It was time to create. We told ourselves that by the end of the pandemic the show had to be ready and in those 10 weeks we created it, virtually. We didn't want something marvellous, extraordinary... we wanted something honest, we wanted to capture what we felt at that moment, the distance. We didn't know when we were going to dance again. We opened Fordlandia with 25% capacity, but we didn't care if there were 200 or 2000 people, because we were back on stage. After seeing Fordlandia, people tell me that they get that dream, that escape from reality, they are transported to something magical that is a journey through a dream that we have. I told myself that when the capacity was 100% I would bring it to Donostia so that the people here could see it, and I have done so.

After so many trips around the world, what does it mean for you to return to Zumaia?

Returning home. I left very early and didn't return until September 2019. Until then I have been living all over the world. That's why Zumaia has been my home more than anything else. I have always known that I was going to be conditioned by my profession. Dance conditions your life. In order to be able to dance, I knew that I had to live where dance would take me.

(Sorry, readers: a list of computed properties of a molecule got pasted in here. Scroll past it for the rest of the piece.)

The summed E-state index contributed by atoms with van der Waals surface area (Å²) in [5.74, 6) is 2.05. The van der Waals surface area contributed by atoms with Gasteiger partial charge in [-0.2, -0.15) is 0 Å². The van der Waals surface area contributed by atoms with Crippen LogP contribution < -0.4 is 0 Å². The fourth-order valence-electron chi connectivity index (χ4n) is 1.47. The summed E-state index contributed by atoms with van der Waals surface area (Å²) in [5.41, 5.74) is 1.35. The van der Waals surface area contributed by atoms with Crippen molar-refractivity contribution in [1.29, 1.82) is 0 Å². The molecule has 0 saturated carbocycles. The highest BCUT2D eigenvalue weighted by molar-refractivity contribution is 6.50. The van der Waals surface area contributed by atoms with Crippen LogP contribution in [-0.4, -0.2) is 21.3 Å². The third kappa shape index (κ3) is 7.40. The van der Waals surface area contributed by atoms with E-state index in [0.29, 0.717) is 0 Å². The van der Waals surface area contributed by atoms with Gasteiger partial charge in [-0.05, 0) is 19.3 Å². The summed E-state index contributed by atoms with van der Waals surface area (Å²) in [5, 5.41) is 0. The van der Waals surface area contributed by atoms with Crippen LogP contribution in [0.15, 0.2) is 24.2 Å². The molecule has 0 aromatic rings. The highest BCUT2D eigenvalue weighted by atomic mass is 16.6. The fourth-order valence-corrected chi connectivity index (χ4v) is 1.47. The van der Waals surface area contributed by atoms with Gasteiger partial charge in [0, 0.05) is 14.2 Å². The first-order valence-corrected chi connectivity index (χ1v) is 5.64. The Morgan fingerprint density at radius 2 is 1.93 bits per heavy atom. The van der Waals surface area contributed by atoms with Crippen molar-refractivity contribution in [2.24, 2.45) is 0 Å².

I had a totally normal, naive, happy childhood, with the freedom and security of a child. Feeling normal. It's important for your ego, head... The human side is what ultimately makes you an artist. To have a disproportionate ego... It's no use in the world. It's a madness to go from one side to the other... but a madness that I love.

Fordlandia. ©Leszek Januszewski
Fordlandia. ©Leszek Januszewski

Can you recommend a plan for someone who is visiting us for the first time?

I usually come here to rest because I don't stop in my day to day life. I love going to San Sebastian, going to La Perla... The beauty of the Basque Country is how natural and casual everything is. You don't need to have a plan and you can discover small places, wonderful restaurants to eat everywhere, divine walks where geographically it is wonderful... I have discovered many things with Matt, I have started to see it through his eyes. He is in love with Zumaia. We are very lucky to live where we live.